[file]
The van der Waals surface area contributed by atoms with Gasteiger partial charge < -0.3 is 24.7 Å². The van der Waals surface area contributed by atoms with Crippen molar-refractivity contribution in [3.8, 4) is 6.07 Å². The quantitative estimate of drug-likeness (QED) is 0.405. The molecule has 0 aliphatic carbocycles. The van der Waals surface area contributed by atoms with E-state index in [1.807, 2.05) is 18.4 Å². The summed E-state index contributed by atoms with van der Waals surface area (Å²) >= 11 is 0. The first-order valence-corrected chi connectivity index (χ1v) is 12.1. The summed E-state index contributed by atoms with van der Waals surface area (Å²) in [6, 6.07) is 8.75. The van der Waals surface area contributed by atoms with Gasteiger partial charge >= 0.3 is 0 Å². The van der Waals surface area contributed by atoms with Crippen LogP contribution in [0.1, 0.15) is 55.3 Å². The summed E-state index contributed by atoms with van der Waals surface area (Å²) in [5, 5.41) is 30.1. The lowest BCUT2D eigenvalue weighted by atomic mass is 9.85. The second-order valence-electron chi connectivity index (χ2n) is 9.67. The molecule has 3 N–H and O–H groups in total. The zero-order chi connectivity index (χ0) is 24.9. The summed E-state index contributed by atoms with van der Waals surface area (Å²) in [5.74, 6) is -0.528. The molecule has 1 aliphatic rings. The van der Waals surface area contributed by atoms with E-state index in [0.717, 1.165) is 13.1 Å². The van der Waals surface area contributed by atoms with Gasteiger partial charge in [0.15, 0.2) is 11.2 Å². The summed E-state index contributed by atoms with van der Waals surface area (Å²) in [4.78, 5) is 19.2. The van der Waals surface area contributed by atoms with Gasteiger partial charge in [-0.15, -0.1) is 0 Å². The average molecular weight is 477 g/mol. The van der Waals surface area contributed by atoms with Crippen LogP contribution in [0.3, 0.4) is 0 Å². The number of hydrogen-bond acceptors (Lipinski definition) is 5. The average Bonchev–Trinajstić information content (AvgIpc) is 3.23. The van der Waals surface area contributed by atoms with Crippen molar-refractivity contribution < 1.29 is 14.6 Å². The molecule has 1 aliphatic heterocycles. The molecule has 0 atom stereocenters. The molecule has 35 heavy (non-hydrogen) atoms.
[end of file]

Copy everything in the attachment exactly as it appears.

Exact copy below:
The van der Waals surface area contributed by atoms with Gasteiger partial charge < -0.3 is 24.7 Å². The van der Waals surface area contributed by atoms with Crippen molar-refractivity contribution in [3.8, 4) is 6.07 Å². The quantitative estimate of drug-likeness (QED) is 0.405. The molecule has 0 aliphatic carbocycles. The van der Waals surface area contributed by atoms with E-state index in [1.807, 2.05) is 18.4 Å². The summed E-state index contributed by atoms with van der Waals surface area (Å²) >= 11 is 0. The first-order valence-corrected chi connectivity index (χ1v) is 12.1. The summed E-state index contributed by atoms with van der Waals surface area (Å²) in [6, 6.07) is 8.75. The van der Waals surface area contributed by atoms with Gasteiger partial charge >= 0.3 is 0 Å². The van der Waals surface area contributed by atoms with Crippen LogP contribution in [0.1, 0.15) is 55.3 Å². The summed E-state index contributed by atoms with van der Waals surface area (Å²) in [5, 5.41) is 30.1. The lowest BCUT2D eigenvalue weighted by atomic mass is 9.85. The second-order valence-electron chi connectivity index (χ2n) is 9.67. The molecule has 3 N–H and O–H groups in total. The zero-order chi connectivity index (χ0) is 24.9. The summed E-state index contributed by atoms with van der Waals surface area (Å²) in [5.74, 6) is -0.528. The molecule has 1 aliphatic rings. The van der Waals surface area contributed by atoms with E-state index in [0.717, 1.165) is 13.1 Å². The van der Waals surface area contributed by atoms with Gasteiger partial charge in [0.15, 0.2) is 11.2 Å². The summed E-state index contributed by atoms with van der Waals surface area (Å²) in [4.78, 5) is 19.2. The van der Waals surface area contributed by atoms with Gasteiger partial charge in [-0.15, -0.1) is 0 Å². The average molecular weight is 477 g/mol. The van der Waals surface area contributed by atoms with Crippen LogP contribution in [0.3, 0.4) is 0 Å². The number of hydrogen-bond acceptors (Lipinski definition) is 5. The average Bonchev–Trinajstić information content (AvgIpc) is 3.23. The van der Waals surface area contributed by atoms with Crippen molar-refractivity contribution < 1.29 is 14.6 Å². The molecule has 1 aliphatic heterocycles. The molecule has 0 atom stereocenters. The molecule has 35 heavy (non-hydrogen) atoms.